California Moves to Put 1.4M Zero Emissions Vehicles on Roads by 2025
December 15, 2011 1:47 PM
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CARB is taking public comment on proposed standards now
California has been working with the federal government on the
CAFE fuel economy standards
while at the same time working inside the state government to improve the air quality. The California Air Resources Board (CARB) has now confirmed more plans to help improve the air quality in the state and that plan involves mandates to get more electric vehicles onto the market. The plan calls for 1.4 million more electric and plug-in vehicles as well as hydrogen powered cars to hit the roads.
The new standards are expected to cover 2017 to 2025 model year vehicles. The plan wants to reduce greenhouse gas emission from vehicles by 34% compared with the levels set for 2016 and to drive more purchases of EVs. CARB says that the new rules will add $1,900 to the price of a new vehicle by 2025, but the efficiency will save $6,000 in fuel costs over the vehicles life.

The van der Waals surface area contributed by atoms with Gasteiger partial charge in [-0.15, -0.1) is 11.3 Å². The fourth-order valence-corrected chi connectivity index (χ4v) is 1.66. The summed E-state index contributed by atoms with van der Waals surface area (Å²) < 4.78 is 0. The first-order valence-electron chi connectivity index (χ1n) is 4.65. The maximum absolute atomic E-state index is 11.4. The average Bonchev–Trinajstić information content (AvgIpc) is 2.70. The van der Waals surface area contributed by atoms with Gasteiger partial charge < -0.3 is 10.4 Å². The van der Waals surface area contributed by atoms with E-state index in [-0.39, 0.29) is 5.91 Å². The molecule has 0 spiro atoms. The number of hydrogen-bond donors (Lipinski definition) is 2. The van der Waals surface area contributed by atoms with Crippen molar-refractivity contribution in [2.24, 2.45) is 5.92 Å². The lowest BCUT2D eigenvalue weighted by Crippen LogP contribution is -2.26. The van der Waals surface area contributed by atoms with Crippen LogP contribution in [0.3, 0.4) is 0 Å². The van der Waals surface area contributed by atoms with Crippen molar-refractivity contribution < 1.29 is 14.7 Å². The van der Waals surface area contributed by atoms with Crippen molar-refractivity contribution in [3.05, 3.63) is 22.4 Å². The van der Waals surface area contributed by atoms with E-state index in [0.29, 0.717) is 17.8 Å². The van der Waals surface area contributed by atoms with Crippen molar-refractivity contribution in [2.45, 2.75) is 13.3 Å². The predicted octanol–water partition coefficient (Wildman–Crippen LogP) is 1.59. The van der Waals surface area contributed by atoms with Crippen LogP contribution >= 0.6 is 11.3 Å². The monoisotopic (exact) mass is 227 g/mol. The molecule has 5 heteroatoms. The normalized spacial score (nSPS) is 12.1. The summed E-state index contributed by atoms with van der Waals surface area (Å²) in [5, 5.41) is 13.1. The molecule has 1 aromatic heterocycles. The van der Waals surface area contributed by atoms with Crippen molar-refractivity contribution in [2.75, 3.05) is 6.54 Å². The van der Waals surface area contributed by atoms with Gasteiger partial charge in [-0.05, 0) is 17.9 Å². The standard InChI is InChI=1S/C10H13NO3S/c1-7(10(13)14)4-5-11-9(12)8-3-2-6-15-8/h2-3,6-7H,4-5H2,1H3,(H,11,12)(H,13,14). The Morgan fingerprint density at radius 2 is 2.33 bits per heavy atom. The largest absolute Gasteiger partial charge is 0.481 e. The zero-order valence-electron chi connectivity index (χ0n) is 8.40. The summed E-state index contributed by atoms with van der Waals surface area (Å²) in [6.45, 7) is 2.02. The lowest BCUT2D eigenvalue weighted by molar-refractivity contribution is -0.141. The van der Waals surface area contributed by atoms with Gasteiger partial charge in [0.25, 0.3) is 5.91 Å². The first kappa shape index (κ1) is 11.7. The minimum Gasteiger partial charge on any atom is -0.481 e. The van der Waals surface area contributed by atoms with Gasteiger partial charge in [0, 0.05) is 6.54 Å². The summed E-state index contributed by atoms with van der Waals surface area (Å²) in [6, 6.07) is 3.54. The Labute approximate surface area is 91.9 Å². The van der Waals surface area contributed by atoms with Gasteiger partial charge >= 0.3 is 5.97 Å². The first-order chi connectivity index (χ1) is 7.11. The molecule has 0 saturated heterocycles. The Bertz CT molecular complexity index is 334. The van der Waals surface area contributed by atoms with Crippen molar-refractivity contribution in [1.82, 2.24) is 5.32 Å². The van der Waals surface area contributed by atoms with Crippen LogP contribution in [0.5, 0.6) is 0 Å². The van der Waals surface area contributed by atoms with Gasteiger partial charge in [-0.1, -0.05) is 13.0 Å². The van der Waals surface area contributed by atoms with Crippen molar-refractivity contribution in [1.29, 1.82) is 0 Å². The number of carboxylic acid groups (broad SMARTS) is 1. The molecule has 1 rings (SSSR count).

Tesla Model S [Source: Tesla Motors]
If the 1.4 million zero emission or plug-in hybrid vehicle number is reached that would mean one in seven or 15% of all new vehicles sold would be that type of vehicle. Automakers selling cars in California would need to make 15.4% of their entire fleets ZEVs to meet the proposed standards. The rules would also force all passenger cars and light trucks sold in California to reach the state super-ultra-low emission vehicle standards by 2025. If approved by the California Office of Administrative Law, the regulations would become law in 2012.
The proposed rules by the State of California aren't good enough for the Union of Concerned Scientists reports the
. This union wants to increase the proposed standard by 30% and put 1.8 million zero emission vehicles on the roads by 2025. A public comment period on CARBs proposal is going until December 12.
The full CARB proposal is
in PDF form.
Energy Efficiency News
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12/16/2011 2:01:40 PM
The registration fee her in Nevada is around 40 dollars, but they add other fees that are directly based on how much your car is worth. It costs me about 60 dollars to register my 89 ford truck but my wifes 2005 Toyota costs about 200 dollars.
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